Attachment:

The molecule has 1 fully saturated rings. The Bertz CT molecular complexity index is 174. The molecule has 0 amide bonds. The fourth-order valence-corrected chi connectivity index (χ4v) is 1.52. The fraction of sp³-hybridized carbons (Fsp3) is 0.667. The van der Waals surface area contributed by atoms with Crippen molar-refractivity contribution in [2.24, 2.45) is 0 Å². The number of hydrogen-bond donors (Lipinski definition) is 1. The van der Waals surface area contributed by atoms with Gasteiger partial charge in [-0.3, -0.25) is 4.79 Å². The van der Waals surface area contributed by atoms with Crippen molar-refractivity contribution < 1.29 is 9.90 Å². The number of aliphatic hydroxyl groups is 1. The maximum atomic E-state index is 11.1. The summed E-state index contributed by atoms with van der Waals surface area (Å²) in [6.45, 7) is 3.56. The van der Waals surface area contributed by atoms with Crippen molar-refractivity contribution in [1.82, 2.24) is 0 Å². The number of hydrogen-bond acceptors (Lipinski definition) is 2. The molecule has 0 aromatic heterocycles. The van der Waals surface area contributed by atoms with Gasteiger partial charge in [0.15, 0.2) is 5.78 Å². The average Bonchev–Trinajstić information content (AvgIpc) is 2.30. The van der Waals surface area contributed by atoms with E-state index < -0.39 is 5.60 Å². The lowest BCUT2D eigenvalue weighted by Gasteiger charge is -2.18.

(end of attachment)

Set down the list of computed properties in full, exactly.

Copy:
The molecule has 1 fully saturated rings. The Bertz CT molecular complexity index is 174. The molecule has 0 amide bonds. The fourth-order valence-corrected chi connectivity index (χ4v) is 1.52. The fraction of sp³-hybridized carbons (Fsp3) is 0.667. The van der Waals surface area contributed by atoms with Crippen molar-refractivity contribution in [2.24, 2.45) is 0 Å². The number of hydrogen-bond donors (Lipinski definition) is 1. The van der Waals surface area contributed by atoms with Gasteiger partial charge in [-0.3, -0.25) is 4.79 Å². The van der Waals surface area contributed by atoms with Crippen molar-refractivity contribution < 1.29 is 9.90 Å². The number of aliphatic hydroxyl groups is 1. The maximum atomic E-state index is 11.1. The summed E-state index contributed by atoms with van der Waals surface area (Å²) in [6.45, 7) is 3.56. The van der Waals surface area contributed by atoms with Crippen molar-refractivity contribution in [1.82, 2.24) is 0 Å². The number of hydrogen-bond acceptors (Lipinski definition) is 2. The molecule has 0 aromatic heterocycles. The van der Waals surface area contributed by atoms with Gasteiger partial charge in [0.15, 0.2) is 5.78 Å². The average Bonchev–Trinajstić information content (AvgIpc) is 2.30. The van der Waals surface area contributed by atoms with E-state index < -0.39 is 5.60 Å². The lowest BCUT2D eigenvalue weighted by Gasteiger charge is -2.18.